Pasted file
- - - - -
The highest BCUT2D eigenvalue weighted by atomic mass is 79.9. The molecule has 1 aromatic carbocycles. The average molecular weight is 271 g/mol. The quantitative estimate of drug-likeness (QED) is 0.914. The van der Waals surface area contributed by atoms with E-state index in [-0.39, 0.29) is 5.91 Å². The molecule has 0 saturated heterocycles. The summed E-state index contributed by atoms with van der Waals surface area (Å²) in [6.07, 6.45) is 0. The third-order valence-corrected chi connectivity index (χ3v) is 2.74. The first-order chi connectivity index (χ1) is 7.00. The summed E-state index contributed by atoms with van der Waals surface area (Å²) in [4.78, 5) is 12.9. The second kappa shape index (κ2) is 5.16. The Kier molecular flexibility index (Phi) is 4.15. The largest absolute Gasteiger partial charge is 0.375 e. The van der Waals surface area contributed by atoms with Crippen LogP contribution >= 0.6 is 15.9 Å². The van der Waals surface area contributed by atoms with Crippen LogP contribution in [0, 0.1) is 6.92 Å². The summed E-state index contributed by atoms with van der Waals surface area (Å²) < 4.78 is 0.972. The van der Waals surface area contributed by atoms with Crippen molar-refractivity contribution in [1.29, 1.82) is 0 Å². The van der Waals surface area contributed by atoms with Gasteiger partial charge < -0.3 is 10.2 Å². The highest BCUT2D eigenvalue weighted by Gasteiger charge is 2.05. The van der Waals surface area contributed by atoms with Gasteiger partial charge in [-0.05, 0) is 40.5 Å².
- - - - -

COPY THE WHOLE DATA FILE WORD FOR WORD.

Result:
The highest BCUT2D eigenvalue weighted by atomic mass is 79.9. The molecule has 1 aromatic carbocycles. The average molecular weight is 271 g/mol. The quantitative estimate of drug-likeness (QED) is 0.914. The van der Waals surface area contributed by atoms with E-state index in [-0.39, 0.29) is 5.91 Å². The molecule has 0 saturated heterocycles. The summed E-state index contributed by atoms with van der Waals surface area (Å²) in [6.07, 6.45) is 0. The third-order valence-corrected chi connectivity index (χ3v) is 2.74. The first-order chi connectivity index (χ1) is 7.00. The summed E-state index contributed by atoms with van der Waals surface area (Å²) in [4.78, 5) is 12.9. The second kappa shape index (κ2) is 5.16. The Kier molecular flexibility index (Phi) is 4.15. The largest absolute Gasteiger partial charge is 0.375 e. The van der Waals surface area contributed by atoms with Crippen LogP contribution >= 0.6 is 15.9 Å². The van der Waals surface area contributed by atoms with Crippen LogP contribution in [0, 0.1) is 6.92 Å². The summed E-state index contributed by atoms with van der Waals surface area (Å²) < 4.78 is 0.972. The van der Waals surface area contributed by atoms with Crippen molar-refractivity contribution in [1.29, 1.82) is 0 Å². The van der Waals surface area contributed by atoms with Gasteiger partial charge < -0.3 is 10.2 Å². The highest BCUT2D eigenvalue weighted by Gasteiger charge is 2.05. The van der Waals surface area contributed by atoms with Gasteiger partial charge in [-0.05, 0) is 40.5 Å².